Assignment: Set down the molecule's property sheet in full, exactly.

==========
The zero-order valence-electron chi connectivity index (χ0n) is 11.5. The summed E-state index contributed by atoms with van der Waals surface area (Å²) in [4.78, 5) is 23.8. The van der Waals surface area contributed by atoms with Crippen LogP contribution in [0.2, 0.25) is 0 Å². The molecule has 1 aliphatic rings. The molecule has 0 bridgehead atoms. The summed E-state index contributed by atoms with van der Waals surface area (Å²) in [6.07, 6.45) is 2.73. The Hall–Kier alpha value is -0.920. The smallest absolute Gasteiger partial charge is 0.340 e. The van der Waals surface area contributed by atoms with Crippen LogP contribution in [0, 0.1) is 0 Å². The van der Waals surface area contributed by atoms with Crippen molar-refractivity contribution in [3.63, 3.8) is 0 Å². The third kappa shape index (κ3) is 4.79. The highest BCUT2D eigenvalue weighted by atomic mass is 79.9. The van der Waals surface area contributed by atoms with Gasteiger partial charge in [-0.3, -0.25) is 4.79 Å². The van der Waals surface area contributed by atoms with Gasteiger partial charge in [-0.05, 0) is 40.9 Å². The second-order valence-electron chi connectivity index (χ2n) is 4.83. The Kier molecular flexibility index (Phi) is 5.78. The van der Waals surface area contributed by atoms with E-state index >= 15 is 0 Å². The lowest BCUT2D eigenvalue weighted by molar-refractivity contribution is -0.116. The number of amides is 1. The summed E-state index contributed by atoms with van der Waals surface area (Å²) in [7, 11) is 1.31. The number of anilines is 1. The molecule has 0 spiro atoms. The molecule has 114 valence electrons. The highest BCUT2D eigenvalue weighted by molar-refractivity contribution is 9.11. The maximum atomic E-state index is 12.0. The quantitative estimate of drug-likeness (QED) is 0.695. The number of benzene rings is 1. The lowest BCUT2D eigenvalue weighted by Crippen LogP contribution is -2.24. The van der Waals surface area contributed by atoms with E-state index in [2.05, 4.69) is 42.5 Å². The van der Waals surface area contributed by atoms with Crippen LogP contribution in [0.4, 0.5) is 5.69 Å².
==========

The zero-order valence-electron chi connectivity index (χ0n) is 11.5. The summed E-state index contributed by atoms with van der Waals surface area (Å²) in [4.78, 5) is 23.8. The van der Waals surface area contributed by atoms with Crippen LogP contribution in [0.2, 0.25) is 0 Å². The molecule has 1 aliphatic rings. The molecule has 0 bridgehead atoms. The summed E-state index contributed by atoms with van der Waals surface area (Å²) in [6.07, 6.45) is 2.73. The Hall–Kier alpha value is -0.920. The smallest absolute Gasteiger partial charge is 0.340 e. The van der Waals surface area contributed by atoms with Crippen LogP contribution in [0, 0.1) is 0 Å². The van der Waals surface area contributed by atoms with Crippen molar-refractivity contribution in [3.63, 3.8) is 0 Å². The third kappa shape index (κ3) is 4.79. The highest BCUT2D eigenvalue weighted by atomic mass is 79.9. The van der Waals surface area contributed by atoms with Gasteiger partial charge in [-0.3, -0.25) is 4.79 Å². The van der Waals surface area contributed by atoms with Gasteiger partial charge in [-0.05, 0) is 40.9 Å². The second-order valence-electron chi connectivity index (χ2n) is 4.83. The Kier molecular flexibility index (Phi) is 5.78. The van der Waals surface area contributed by atoms with E-state index >= 15 is 0 Å². The lowest BCUT2D eigenvalue weighted by molar-refractivity contribution is -0.116. The number of amides is 1. The summed E-state index contributed by atoms with van der Waals surface area (Å²) in [7, 11) is 1.31. The number of anilines is 1. The molecule has 0 spiro atoms. The molecule has 114 valence electrons. The highest BCUT2D eigenvalue weighted by molar-refractivity contribution is 9.11. The maximum atomic E-state index is 12.0. The quantitative estimate of drug-likeness (QED) is 0.695. The number of benzene rings is 1. The lowest BCUT2D eigenvalue weighted by Crippen LogP contribution is -2.24. The van der Waals surface area contributed by atoms with E-state index in [2.05, 4.69) is 42.5 Å². The van der Waals surface area contributed by atoms with Crippen LogP contribution in [0.4, 0.5) is 5.69 Å².